The city is intent on continuing to raise its canopy cover. Doug Still told me, “We’re trying to increase canopy cover to 30 percent by 2020 as many ways as we can – including preserving existing trees and planting new ones. We’re also trying to think beyond just right-of-way sites and to look at the whole urban forest – including people’s backyards.” This summer the city completed the first phase of a study of the whole urban forest that quantifies the benefits of Providence’s trees. This is different than past efforts – a street tree inventory or a canopy cover study using satellite imagery and computer mapping – “What we hadn’t done was to quantify all the benefits of the city’s trees. We completed the study using i-Tree eco on 250 study plots to measure ground cover, pavement, and the relationship of trees to buildings. Right now we’re in the data crunching phase, and we will have that report completed by the end of fall. It’s going to be included in an urban forest master plan. I think the data will help make the case that trees are not a luxury element of urban infrastructure.”

I was unable to confirm John Campanini’s story about why the overnight parking ban was instituted in the first place, but the city now allows residents to park on city streets overnight if they receive a permit. (Streets where 75 percent of the residents with state-registered vehicles have signed a petition are exempt). Bob Azar, the Director of Current Planning, told me “These days some cities are trying to reduce parking minimums in an effort to allow the market to decide if parking is necessary and where it’s necessary. Minimum parking requirements are a very suburban model of development where you’re trying to separate uses and make the developers responsible for providing parking to get cars off of the street. In a city, it’s appropriate to have shared parking, on-street parking, or no parking, depending on the demand.” An overall revision to the zoning ordinance is currently underway.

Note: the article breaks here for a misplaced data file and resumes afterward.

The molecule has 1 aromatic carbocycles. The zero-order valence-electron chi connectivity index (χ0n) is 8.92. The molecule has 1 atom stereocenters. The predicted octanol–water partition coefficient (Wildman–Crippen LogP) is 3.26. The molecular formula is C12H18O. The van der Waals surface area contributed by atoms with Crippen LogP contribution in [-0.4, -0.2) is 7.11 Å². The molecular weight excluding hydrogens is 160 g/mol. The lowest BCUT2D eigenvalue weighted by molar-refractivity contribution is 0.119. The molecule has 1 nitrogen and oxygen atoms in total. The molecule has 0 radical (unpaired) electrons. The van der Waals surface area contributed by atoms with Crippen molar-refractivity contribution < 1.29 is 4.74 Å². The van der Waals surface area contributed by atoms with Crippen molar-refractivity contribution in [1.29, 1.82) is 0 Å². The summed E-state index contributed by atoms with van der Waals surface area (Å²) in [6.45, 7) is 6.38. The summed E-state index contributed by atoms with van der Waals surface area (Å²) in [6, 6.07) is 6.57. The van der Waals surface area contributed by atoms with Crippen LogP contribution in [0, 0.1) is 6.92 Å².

We’ll be taking the rest of the week off to celebrate Thanksgiving. See you back here on December 2nd.

Top image of Providence, RI. Flickr image: Harlan Harris.